Telling that 5r2c4 and 9r5c4 are not valid is already specific to the puzzle and not an exocet property, but I agree that it can be a JExocet specidic pattern effect. I did not study all JE extensions.

I can understand that if 5 was in r2c4, then 5 cannot be in r3c7 according to the Exocet.
first and simplest combined effect puzzle basic logic plus exocet for me, The second, similar, using "eleven"'s chain is for 9r2c4

Also, r3c9 doesn't see both Targets.
Right, but as the three previous eliminations leave 1r2c4 alone, 1r2c4 is valid. And then, r3c9=1.

And "eleven" is right, here, the main facts can be established easily without the exocet property. A player has big chances to solve the puzzle in the same way as him.

EDIT and eleven has also the fact that "1" is valid in the base -> r2c4=1
EDIT2 In some ways, the JE patterns establishes the Exocet property. What does eleven is part of the work needed to establish that we have an exocet.
champagne
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### Re: Exocet Example 2 from JExocet Compendium

DougCube wrote:
champagne wrote:The target/mirror cells can not contain extra digits
for any digit valid in the base, cells seeing both targets can not contain this digit.

What is meant by "extra digits"?
On Mirror cells r2c56 there can be a non-base candidate 2 there. And r3c8 has no base-candidates, only 2 and 4.
Also, r3c9 doesn't see both Targets.
I can understand that if 5 was in r2c4, then 5 cannot be in r3c7 according to the Exocet. But inferences about the mirror cells I don't understand at all.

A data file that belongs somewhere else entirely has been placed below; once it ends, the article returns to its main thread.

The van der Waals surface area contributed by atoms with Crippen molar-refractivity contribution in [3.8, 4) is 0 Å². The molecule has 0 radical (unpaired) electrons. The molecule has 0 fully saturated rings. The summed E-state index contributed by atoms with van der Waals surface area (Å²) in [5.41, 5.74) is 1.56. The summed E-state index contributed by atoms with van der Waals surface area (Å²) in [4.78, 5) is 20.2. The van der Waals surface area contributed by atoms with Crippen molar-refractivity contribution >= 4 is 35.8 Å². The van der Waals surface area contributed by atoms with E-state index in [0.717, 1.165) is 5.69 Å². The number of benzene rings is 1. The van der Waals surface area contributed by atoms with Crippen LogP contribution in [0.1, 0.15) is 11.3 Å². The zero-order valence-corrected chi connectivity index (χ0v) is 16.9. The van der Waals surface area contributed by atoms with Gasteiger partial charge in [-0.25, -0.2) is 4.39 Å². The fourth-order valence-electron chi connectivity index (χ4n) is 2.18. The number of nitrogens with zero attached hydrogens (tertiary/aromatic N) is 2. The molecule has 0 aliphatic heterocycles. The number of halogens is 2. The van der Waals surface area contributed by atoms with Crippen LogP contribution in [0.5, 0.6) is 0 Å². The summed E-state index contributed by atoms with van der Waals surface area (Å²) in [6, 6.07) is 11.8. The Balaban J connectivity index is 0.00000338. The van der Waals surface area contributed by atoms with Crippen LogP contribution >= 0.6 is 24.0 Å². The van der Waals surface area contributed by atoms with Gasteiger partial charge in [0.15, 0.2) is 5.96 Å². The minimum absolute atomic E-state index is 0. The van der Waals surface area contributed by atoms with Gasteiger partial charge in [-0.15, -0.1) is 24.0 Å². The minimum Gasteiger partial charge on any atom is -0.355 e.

Here's my take on that, with the same disclaimer as before. There's a crucial difference between a mirror node and a mirror cell. Both adjacent cells on the mini-line next to a target cell form a mirror node (for the other target), but only one of them is the actual mirror cell (we don't necessarily know which one). For example, r2c56 is the mirror node for t2 (r3c7), but we don't yet know which one of those two is the mirror cell because both can hold base digits. In box 3, r3c89 is the mirror node for t1 (r2c4), but of those r3c8 only has non-base digits so it can't be the mirror cell -> therefore r3c9 must be. Knowing that, we can eliminate 3 and 9 (base digits missing in t1) from it according to rule 7 (assuming that 9 has already been cleared from t1 using another rule), and we could also clear any non-base digits from it if it had any:

6. Any base candidate that can't be true in the mirror node for a target cell is false in the target cell.
7. If one mirror node cell can only contain non-base digits, the second one will be restricted to the base digits in the opposite object cells.
8. If a mirror node contains only one possible non-base digit value, it is true in that node and false in the cells in sight of it.
9. If a mirror node contains a locked digit, any other digits it contains of the same type (known base or non-base) are false.

SpAce

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### Re: Exocet Example 2 from JExocet Compendium

DougCube,

the proof is quite simple.

Either 3 is in r3c7 and can't be in r3c9,

or two of the other digits occupy r1c12 and r2c4 and r3c7.